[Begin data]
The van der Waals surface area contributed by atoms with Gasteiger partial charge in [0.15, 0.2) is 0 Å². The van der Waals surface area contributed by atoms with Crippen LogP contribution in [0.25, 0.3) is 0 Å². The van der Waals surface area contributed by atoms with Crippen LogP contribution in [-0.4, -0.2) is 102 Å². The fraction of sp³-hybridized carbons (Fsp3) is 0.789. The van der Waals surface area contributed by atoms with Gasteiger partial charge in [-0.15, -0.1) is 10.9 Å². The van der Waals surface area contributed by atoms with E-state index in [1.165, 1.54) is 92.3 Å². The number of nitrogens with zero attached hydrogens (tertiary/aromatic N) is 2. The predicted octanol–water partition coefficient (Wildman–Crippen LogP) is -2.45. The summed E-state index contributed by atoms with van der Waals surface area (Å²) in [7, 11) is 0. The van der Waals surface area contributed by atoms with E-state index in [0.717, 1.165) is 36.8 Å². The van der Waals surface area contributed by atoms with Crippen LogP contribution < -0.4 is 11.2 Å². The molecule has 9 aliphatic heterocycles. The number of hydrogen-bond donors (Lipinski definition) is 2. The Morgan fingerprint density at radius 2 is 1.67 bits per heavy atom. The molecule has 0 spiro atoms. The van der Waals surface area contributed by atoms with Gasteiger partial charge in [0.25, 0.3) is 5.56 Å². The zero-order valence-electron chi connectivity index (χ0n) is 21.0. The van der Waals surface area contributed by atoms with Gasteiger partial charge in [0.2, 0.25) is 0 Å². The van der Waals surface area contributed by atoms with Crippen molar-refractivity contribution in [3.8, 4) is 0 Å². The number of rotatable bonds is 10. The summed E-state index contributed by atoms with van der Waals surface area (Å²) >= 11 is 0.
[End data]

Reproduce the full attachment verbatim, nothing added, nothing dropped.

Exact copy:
The van der Waals surface area contributed by atoms with Gasteiger partial charge in [0.15, 0.2) is 0 Å². The van der Waals surface area contributed by atoms with Crippen LogP contribution in [0.25, 0.3) is 0 Å². The van der Waals surface area contributed by atoms with Crippen LogP contribution in [-0.4, -0.2) is 102 Å². The fraction of sp³-hybridized carbons (Fsp3) is 0.789. The van der Waals surface area contributed by atoms with Gasteiger partial charge in [-0.15, -0.1) is 10.9 Å². The van der Waals surface area contributed by atoms with E-state index in [1.165, 1.54) is 92.3 Å². The number of nitrogens with zero attached hydrogens (tertiary/aromatic N) is 2. The predicted octanol–water partition coefficient (Wildman–Crippen LogP) is -2.45. The summed E-state index contributed by atoms with van der Waals surface area (Å²) in [7, 11) is 0. The van der Waals surface area contributed by atoms with E-state index in [0.717, 1.165) is 36.8 Å². The van der Waals surface area contributed by atoms with Crippen LogP contribution < -0.4 is 11.2 Å². The molecule has 9 aliphatic heterocycles. The number of hydrogen-bond donors (Lipinski definition) is 2. The Morgan fingerprint density at radius 2 is 1.67 bits per heavy atom. The molecule has 0 spiro atoms. The van der Waals surface area contributed by atoms with Gasteiger partial charge in [0.25, 0.3) is 5.56 Å². The zero-order valence-electron chi connectivity index (χ0n) is 21.0. The van der Waals surface area contributed by atoms with Gasteiger partial charge in [0.2, 0.25) is 0 Å². The van der Waals surface area contributed by atoms with Crippen molar-refractivity contribution in [3.8, 4) is 0 Å². The number of rotatable bonds is 10. The summed E-state index contributed by atoms with van der Waals surface area (Å²) >= 11 is 0.